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The Making of a Radical: NY Times Gets It Wrong

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A laptop computer showing YouTube's logo on March 27, 2014 in Istanbul, near a poster of Berkin Elvan, the 15-year-old boy who died nine months after he was hit by a tear gas canister while going to buy bread during the 2013 protests in Istanbul. Turkey banned YouTube and Twitter after both were used to spread audio recordings implicating the prime minister in a huge corruption case. Is this where we are headed in the West? (Photo: OZAN KOSE/AFP/Getty Images)
A laptop computer showing YouTube’s logo on March 27, 2014 in Istanbul, near a poster of Berkin Elvan, the 15-year-old boy who died nine months after he was hit by a tear gas canister while going to buy bread during the 2013 protests in Istanbul. Turkey banned YouTube and Twitter after both were used to spread audio recordings implicating the prime minister in a huge corruption case. Is this where we are headed in the West? (Photo: OZAN KOSE/AFP/Getty Images)

Commenting on a New York Times piece on the making of a radical, Ben Shapiro took to The Daily Wire to call out the Times‘s assumption that those who buy into conservative messaging will eventually end supporting the “alt-right.”

Shapiro writes,

“The suggestion by The Times was simple: If you watch typical conservative content hosted by people like me, you will eventually end up watching material hosted by alt-right figures. The only solution, presumably, would be for YouTube to downgrade material The Times dislikes.”

He went on to further discuss the concerning rise of Leftist political agendas who use censorship as a weapon, which Clarion Project is closely tracking.

The New York Times piece Shapiro referred to, titled “The Making of a YouTube Radical,” introduces the following primer, using the case of Caleb Cain, a liberal college dropout, who claims he was “radicalized” by YouTube’s algorithms that pulled him down a virtual “alt-right rabbit hole” and “brainwashed” him:

“Caleb Cain was a college dropout looking for direction. He turned to YouTube. Soon, he was pulled into a far-right universe, watching thousands of videos filled with conspiracy theories, misogyny, and racism.”

Caleb describes how he “fell down the alt-right rabbit hole,” adding that he was “brainwashed” before pulling away from the ideology.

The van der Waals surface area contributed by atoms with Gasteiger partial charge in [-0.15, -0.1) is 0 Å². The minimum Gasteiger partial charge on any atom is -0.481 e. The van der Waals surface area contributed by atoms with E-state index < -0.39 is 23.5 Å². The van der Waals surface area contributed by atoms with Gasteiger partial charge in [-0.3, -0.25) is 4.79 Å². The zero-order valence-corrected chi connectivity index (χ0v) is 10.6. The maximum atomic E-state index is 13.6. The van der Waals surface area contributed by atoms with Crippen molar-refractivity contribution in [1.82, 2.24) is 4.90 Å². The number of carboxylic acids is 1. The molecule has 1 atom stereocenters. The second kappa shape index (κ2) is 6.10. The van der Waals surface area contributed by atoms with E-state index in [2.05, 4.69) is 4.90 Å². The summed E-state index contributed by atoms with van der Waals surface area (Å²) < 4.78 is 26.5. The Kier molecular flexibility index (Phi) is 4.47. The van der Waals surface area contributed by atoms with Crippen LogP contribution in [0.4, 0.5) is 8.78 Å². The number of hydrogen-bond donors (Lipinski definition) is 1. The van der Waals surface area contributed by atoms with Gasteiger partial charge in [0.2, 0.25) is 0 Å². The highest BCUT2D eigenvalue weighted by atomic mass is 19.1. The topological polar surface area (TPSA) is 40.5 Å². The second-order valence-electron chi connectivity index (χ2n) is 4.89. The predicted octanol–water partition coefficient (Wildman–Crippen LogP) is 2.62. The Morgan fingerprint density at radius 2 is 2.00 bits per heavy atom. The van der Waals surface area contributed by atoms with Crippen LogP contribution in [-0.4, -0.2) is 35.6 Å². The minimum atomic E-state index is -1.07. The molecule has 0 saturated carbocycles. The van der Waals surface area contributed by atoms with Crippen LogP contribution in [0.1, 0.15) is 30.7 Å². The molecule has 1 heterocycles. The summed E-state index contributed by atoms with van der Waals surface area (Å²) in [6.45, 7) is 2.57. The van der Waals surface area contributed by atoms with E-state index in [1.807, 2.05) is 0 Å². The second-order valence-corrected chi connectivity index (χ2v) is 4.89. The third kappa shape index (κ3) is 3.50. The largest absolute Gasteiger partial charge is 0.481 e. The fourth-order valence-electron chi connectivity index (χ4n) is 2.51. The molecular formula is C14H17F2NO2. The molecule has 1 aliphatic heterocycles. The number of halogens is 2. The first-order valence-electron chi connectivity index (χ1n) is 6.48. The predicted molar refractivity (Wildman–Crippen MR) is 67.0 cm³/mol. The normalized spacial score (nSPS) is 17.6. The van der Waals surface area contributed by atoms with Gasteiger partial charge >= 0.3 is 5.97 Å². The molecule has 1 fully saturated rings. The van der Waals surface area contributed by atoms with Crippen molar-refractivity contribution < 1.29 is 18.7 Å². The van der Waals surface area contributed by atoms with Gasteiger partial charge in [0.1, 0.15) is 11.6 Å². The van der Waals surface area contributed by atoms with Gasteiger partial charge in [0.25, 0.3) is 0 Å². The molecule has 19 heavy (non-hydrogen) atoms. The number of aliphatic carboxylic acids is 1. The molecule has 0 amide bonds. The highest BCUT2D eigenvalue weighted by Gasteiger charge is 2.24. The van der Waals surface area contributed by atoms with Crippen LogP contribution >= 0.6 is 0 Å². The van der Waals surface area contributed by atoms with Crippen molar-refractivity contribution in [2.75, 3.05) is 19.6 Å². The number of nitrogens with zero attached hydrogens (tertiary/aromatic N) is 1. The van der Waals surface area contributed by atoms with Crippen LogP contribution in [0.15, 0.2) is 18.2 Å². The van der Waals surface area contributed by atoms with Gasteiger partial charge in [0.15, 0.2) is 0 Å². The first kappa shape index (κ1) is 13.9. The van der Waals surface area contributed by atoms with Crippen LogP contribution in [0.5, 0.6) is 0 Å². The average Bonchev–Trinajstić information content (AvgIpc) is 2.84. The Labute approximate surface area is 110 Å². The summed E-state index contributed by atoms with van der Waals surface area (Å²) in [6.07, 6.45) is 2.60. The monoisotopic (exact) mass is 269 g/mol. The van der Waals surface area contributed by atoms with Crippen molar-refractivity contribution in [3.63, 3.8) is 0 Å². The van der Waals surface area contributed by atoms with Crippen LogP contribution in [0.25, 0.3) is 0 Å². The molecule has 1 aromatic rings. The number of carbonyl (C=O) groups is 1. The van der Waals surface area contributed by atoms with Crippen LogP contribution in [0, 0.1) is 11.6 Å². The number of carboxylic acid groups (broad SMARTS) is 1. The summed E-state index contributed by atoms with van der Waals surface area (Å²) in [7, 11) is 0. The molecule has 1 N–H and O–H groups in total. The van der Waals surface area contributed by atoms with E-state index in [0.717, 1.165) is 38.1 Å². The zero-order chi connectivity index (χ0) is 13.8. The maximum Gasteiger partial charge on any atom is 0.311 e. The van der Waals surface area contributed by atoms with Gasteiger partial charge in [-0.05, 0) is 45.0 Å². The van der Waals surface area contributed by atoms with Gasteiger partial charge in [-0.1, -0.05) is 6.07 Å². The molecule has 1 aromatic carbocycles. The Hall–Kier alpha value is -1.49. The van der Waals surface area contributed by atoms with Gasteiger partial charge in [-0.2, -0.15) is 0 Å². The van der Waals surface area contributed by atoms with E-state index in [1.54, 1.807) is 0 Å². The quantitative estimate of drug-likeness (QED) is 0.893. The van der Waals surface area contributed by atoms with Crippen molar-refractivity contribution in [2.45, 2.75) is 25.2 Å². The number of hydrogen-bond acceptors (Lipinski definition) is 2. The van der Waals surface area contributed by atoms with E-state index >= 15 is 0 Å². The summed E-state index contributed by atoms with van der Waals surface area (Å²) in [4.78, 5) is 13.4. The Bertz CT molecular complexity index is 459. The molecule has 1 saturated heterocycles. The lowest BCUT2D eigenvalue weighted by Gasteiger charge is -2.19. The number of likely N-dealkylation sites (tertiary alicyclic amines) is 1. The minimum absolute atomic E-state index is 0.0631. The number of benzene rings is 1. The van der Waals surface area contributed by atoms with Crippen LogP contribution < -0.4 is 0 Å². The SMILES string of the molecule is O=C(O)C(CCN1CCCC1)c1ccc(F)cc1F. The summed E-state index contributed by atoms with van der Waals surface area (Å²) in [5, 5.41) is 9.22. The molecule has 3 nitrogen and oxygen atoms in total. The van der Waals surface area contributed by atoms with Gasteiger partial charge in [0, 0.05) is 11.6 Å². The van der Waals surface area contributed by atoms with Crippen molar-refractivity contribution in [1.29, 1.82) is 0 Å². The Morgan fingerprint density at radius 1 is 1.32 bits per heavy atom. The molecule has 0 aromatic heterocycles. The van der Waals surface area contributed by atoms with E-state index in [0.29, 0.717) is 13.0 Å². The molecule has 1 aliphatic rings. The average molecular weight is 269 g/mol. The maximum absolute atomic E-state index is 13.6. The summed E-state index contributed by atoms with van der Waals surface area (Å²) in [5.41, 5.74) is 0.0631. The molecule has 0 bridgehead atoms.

As Shapiro points out, the tone and assumption throughout the article is watching conservative content is a slippery slope toward hate and bigotry.

The article ignores the clamp downs on speech we are experiencing today from our tech giant warlords, who are increasingly citing speech they don’t like as “hate speech.” YouTube has even begun red-flagging historical videos charting human history as offensive content. The tech giant received backlash as it deleted an award-winning history teacher’s World War II videos in what is being described as a “hate speech” purge.

In addition to not being able to see the Orwellian nature of this phenomenon, movements to stifle speech in an attempt to insulate environments also ignore another aspect of human nature: Those turning to YouTube, including at one point Caleb Cain, are looking to belong.

The need for human connection doesn’t dissolve through censorship. Rather, this need is met through old-fashioned, face-to-face dialogue.

Dialogue has the capacity to de-escalate and eventually disarm the austere and myopic messaging branded as alt-right, socialist or religious extremism. All three are of concern at this hour, yet the media repeatedly emphasizes one over the other — the alt-right — and further blurs alt-right messaging with traditional conservatism. To socialism, the intolerance of the political Left and ideologies of extremist religious fanatics, it gives a pass.

As we’ve seen through stories Clarion Project has covered on the beauty of dialogue, authentic dialogue models — and not censorship — help destabilize the pathways that nourish the making of a radical. For example:

What’s key here is that these conversations took place over months, if not years. A conversation isn’t an overnight solution; it takes time to build rapport, gain trust, listen and hear.

If YouTube is looking for immediate solutions, they need to step away from censorship models and step toward reframing their algorithms.

 

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Shireen Qudosi

Shireen Qudosi is Clarion Project's National Correspondent.